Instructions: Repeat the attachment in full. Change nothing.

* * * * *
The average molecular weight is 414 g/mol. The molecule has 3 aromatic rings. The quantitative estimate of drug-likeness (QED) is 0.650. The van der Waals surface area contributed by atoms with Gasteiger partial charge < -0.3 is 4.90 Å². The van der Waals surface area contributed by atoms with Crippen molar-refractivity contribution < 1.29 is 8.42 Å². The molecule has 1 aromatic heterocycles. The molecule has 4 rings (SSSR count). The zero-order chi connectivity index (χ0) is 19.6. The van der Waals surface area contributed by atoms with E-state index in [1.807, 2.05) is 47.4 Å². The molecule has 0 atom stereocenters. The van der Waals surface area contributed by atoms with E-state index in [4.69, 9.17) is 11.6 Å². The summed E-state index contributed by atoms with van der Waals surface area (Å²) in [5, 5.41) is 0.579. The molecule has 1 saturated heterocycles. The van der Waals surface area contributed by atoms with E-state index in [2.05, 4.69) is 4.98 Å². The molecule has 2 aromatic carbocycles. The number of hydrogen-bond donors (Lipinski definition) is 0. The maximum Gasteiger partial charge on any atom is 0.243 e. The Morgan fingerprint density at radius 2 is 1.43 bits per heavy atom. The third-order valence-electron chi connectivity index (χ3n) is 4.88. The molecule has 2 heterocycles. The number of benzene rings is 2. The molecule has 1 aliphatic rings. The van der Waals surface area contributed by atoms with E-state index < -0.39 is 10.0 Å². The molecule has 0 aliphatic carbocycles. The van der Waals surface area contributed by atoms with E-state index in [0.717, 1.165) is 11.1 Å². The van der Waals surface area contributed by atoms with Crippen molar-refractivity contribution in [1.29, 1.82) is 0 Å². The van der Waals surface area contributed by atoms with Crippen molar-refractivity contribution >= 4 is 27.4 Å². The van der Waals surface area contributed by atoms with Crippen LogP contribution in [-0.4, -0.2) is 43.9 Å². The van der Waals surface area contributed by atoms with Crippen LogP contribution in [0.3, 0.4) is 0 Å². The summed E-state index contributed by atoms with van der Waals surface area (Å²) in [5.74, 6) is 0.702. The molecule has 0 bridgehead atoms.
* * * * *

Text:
The average molecular weight is 414 g/mol. The molecule has 3 aromatic rings. The quantitative estimate of drug-likeness (QED) is 0.650. The van der Waals surface area contributed by atoms with Gasteiger partial charge < -0.3 is 4.90 Å². The van der Waals surface area contributed by atoms with Crippen molar-refractivity contribution < 1.29 is 8.42 Å². The molecule has 1 aromatic heterocycles. The molecule has 4 rings (SSSR count). The zero-order chi connectivity index (χ0) is 19.6. The van der Waals surface area contributed by atoms with E-state index in [1.807, 2.05) is 47.4 Å². The molecule has 0 atom stereocenters. The van der Waals surface area contributed by atoms with E-state index in [4.69, 9.17) is 11.6 Å². The summed E-state index contributed by atoms with van der Waals surface area (Å²) in [5, 5.41) is 0.579. The molecule has 1 saturated heterocycles. The van der Waals surface area contributed by atoms with E-state index in [2.05, 4.69) is 4.98 Å². The molecule has 2 aromatic carbocycles. The number of hydrogen-bond donors (Lipinski definition) is 0. The maximum Gasteiger partial charge on any atom is 0.243 e. The Morgan fingerprint density at radius 2 is 1.43 bits per heavy atom. The third-order valence-electron chi connectivity index (χ3n) is 4.88. The molecule has 2 heterocycles. The number of benzene rings is 2. The molecule has 1 aliphatic rings. The van der Waals surface area contributed by atoms with E-state index < -0.39 is 10.0 Å². The molecule has 0 aliphatic carbocycles. The van der Waals surface area contributed by atoms with E-state index in [0.717, 1.165) is 11.1 Å². The van der Waals surface area contributed by atoms with Crippen molar-refractivity contribution in [1.29, 1.82) is 0 Å². The van der Waals surface area contributed by atoms with Crippen molar-refractivity contribution >= 4 is 27.4 Å². The van der Waals surface area contributed by atoms with Crippen LogP contribution in [-0.4, -0.2) is 43.9 Å². The van der Waals surface area contributed by atoms with Crippen LogP contribution in [0.3, 0.4) is 0 Å². The summed E-state index contributed by atoms with van der Waals surface area (Å²) in [5.74, 6) is 0.702. The molecule has 0 bridgehead atoms.